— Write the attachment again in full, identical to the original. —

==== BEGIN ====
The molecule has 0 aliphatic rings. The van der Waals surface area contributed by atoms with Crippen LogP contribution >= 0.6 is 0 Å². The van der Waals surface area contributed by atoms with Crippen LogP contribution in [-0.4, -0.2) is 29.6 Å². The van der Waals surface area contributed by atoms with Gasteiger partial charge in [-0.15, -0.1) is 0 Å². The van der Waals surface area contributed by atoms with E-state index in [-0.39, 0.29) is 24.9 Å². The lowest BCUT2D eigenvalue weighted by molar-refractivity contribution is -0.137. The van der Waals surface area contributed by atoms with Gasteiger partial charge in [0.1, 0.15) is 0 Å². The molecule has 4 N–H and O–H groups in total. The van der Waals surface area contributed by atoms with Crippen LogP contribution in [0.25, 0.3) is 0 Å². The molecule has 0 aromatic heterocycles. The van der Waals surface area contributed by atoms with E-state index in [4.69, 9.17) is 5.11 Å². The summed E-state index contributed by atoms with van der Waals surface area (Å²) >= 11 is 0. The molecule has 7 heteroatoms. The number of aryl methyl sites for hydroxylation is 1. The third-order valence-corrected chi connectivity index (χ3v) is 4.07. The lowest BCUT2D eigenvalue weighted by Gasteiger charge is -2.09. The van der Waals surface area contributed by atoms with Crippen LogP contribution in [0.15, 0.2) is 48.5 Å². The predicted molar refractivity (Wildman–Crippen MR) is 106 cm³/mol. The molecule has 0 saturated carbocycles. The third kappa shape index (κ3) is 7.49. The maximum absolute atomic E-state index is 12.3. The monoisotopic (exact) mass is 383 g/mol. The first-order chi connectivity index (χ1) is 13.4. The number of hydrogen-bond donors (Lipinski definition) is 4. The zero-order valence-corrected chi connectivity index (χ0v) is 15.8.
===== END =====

The molecule has 0 aliphatic rings. The van der Waals surface area contributed by atoms with Crippen LogP contribution >= 0.6 is 0 Å². The van der Waals surface area contributed by atoms with Crippen LogP contribution in [-0.4, -0.2) is 29.6 Å². The van der Waals surface area contributed by atoms with Gasteiger partial charge in [-0.15, -0.1) is 0 Å². The van der Waals surface area contributed by atoms with E-state index in [-0.39, 0.29) is 24.9 Å². The lowest BCUT2D eigenvalue weighted by molar-refractivity contribution is -0.137. The van der Waals surface area contributed by atoms with Gasteiger partial charge in [0.1, 0.15) is 0 Å². The molecule has 4 N–H and O–H groups in total. The van der Waals surface area contributed by atoms with Crippen LogP contribution in [0.25, 0.3) is 0 Å². The molecule has 0 aromatic heterocycles. The van der Waals surface area contributed by atoms with E-state index in [4.69, 9.17) is 5.11 Å². The summed E-state index contributed by atoms with van der Waals surface area (Å²) >= 11 is 0. The molecule has 7 heteroatoms. The number of aryl methyl sites for hydroxylation is 1. The third-order valence-corrected chi connectivity index (χ3v) is 4.07. The lowest BCUT2D eigenvalue weighted by Gasteiger charge is -2.09. The van der Waals surface area contributed by atoms with Crippen LogP contribution in [0.15, 0.2) is 48.5 Å². The predicted molar refractivity (Wildman–Crippen MR) is 106 cm³/mol. The molecule has 0 saturated carbocycles. The third kappa shape index (κ3) is 7.49. The maximum absolute atomic E-state index is 12.3. The monoisotopic (exact) mass is 383 g/mol. The first-order chi connectivity index (χ1) is 13.4. The number of hydrogen-bond donors (Lipinski definition) is 4. The zero-order valence-corrected chi connectivity index (χ0v) is 15.8.